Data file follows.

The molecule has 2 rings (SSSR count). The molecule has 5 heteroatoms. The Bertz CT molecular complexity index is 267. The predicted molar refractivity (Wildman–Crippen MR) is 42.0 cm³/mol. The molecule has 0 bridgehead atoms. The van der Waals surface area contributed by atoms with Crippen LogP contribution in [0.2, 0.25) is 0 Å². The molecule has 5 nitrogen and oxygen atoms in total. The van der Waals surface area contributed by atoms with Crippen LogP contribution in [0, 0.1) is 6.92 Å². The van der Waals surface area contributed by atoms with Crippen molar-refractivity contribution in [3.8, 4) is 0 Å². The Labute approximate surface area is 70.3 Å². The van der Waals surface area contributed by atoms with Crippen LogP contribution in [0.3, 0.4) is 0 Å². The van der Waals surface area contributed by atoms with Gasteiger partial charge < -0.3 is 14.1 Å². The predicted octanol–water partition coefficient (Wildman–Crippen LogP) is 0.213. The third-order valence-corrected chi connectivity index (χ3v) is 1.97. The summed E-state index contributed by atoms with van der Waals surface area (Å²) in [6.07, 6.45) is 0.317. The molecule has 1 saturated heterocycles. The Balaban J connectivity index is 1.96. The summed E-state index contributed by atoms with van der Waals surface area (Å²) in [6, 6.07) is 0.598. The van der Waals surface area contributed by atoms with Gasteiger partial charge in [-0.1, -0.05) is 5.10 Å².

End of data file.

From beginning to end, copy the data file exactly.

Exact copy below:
The molecule has 2 rings (SSSR count). The molecule has 5 heteroatoms. The Bertz CT molecular complexity index is 267. The predicted molar refractivity (Wildman–Crippen MR) is 42.0 cm³/mol. The molecule has 0 bridgehead atoms. The van der Waals surface area contributed by atoms with Crippen LogP contribution in [0.2, 0.25) is 0 Å². The molecule has 5 nitrogen and oxygen atoms in total. The van der Waals surface area contributed by atoms with Crippen LogP contribution in [0, 0.1) is 6.92 Å². The van der Waals surface area contributed by atoms with Crippen molar-refractivity contribution in [3.8, 4) is 0 Å². The Labute approximate surface area is 70.3 Å². The van der Waals surface area contributed by atoms with Crippen LogP contribution in [0.3, 0.4) is 0 Å². The van der Waals surface area contributed by atoms with Gasteiger partial charge < -0.3 is 14.1 Å². The predicted octanol–water partition coefficient (Wildman–Crippen LogP) is 0.213. The third-order valence-corrected chi connectivity index (χ3v) is 1.97. The summed E-state index contributed by atoms with van der Waals surface area (Å²) in [6.07, 6.45) is 0.317. The molecule has 1 saturated heterocycles. The Balaban J connectivity index is 1.96. The summed E-state index contributed by atoms with van der Waals surface area (Å²) in [6, 6.07) is 0.598. The van der Waals surface area contributed by atoms with Gasteiger partial charge in [-0.1, -0.05) is 5.10 Å².